Wow How impressive does this new tool for dairy farmers look

milkey-logoTake control of your milk price

A FREE web-based tool that lets dairy farmers COMPARE milk prices across participating processors

Celebrating Wool – from the sheep’s back to yours

Its Wool Week and I was in Sydney yesterday and just couldn’t walk past this window without feeling proud to be part of the team that helps bring this product from the sheep’s back to you MJ Bale Sydney CBD And of course I had to do more than just admire the window so I popped in and made a little purchase for myself. Believe me I could have made quite a few more

IMG_2204a couple of gorgeous merino wool scarves have now joined my winter wardrobe 

  Today 99% of the Australian wool clip is sold at retail overseas and indeed..

Australian wool has come a long way since it first touched our shores. In 200 years it has been transformed from a short fibre into one as smooth as silk and as soft as cashmere. Its true strength lies in its versatility. Merino wool is as superb on the catwalk as it is on the sports field. It has warped, worsted and woven itself into the halls of high fashion and is used by designers right across the world.

This year Craig and Wendy Taylor of Redblue architecture and design had the chance to work on this innovative and noble fibre as part of AWI’s Wool Week display at the Macquarie Centre

Macquarie Centre has been chosen to celebrate ideas, new creations and the infinite possibilities of Wool througout the Centre in May. In collaboration with The Campaign for Wool they will showcase Woolmark’s 2015 Campaign – “I wool if you wool”.

Check out some of Craig and Wendy’s clever designs

image9

image3

image4

Wendy and Craig had six weeks to bring this wonderful showcase of Australian wool together, using the many different textures and different techniques that are available to use with wool. You will see Macrame, weaving, plaiting, knitting, stringart to name just a few. Wendy said it was totally exhilarating to be able to work with the diversity of wool fabrics and yarns that are available today.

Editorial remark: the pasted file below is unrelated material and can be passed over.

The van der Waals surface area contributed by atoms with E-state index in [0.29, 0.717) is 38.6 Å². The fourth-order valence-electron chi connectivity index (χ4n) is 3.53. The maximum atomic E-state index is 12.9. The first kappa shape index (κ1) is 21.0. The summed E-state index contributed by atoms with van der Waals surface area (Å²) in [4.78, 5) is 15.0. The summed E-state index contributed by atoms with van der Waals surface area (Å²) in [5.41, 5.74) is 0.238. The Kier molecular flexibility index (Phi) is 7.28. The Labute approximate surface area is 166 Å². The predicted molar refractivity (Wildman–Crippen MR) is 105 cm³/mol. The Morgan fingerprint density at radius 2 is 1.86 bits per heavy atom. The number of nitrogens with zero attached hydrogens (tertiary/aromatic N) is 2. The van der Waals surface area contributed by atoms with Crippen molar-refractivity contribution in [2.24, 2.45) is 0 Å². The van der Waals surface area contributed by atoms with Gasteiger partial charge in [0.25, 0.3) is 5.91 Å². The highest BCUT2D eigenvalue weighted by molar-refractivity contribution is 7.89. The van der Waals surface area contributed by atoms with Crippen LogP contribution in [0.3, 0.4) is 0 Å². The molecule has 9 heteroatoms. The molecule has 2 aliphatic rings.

We used wool yarn from 1 ply to 120 ply. The 1 ply was so fine it was like a spider web. We used a range of wool fabrics including Wool top, felt and prefelt

Wool is breathable, renewable and wearable and so beautiful to work with

As part of their brief Wendy and Craig were asked to also showcase the work of designer Felicity Gleeson who has an AWI Fashion Scholarship. Wendy was very moved by Felicity’s beautiful designs that Wendy described as part fabric and part sculpture

This slideshow requires JavaScript.

and the piece de resistance Wendy and Craig we able to create their own flock of 36 sheep to be the ‘flock to frock’ stars of the fashion floor

Also kicking goals for the wool industry is the Fibre of Football campaign 

I just love the videos that showcase the farmer faces of the product as well as our footballing heroes from rich agricultural roots

and how good is this? To me the quote of the year

behind every successful man is an astonished woman

and how mind blowing  is this

Join us on a trans-formative journey as together we  follow a single piece of fleece in pursuit of its family. From the shearing sheds of the Australian outback, to the ancient weaving mills of Yorkshire, discover how modern technologies and age-old techniques combine to transform fleece into fashion. Read more at http://www.merino.com/wool/lost-and-f…

and remember when you get the chance Choose Natural 

Agriculture to sell hope not despair

When given the choice between hope and despair, it is a fact that hope is the attitude most likely to support, encourage, and even create a positive outcome. Despair energizes only the things we fear.

When I was looking for a graphic to help tell this story I came across this very compelling image and I am still in two minds as to whether it’s too confronting (will ruminate on this)

garden_of_hope_and_despair_by_virgard-d30cadx

Garden of Hope and Despair by Virgard 

From an early age growing up on the farm I learnt that too often agriculture sells despair in preference to hope and as I grew older and more committed to giving back to the landscape that feeds and clothes us I found myself gravitating towards people in the natural resource management sector who always sell hope.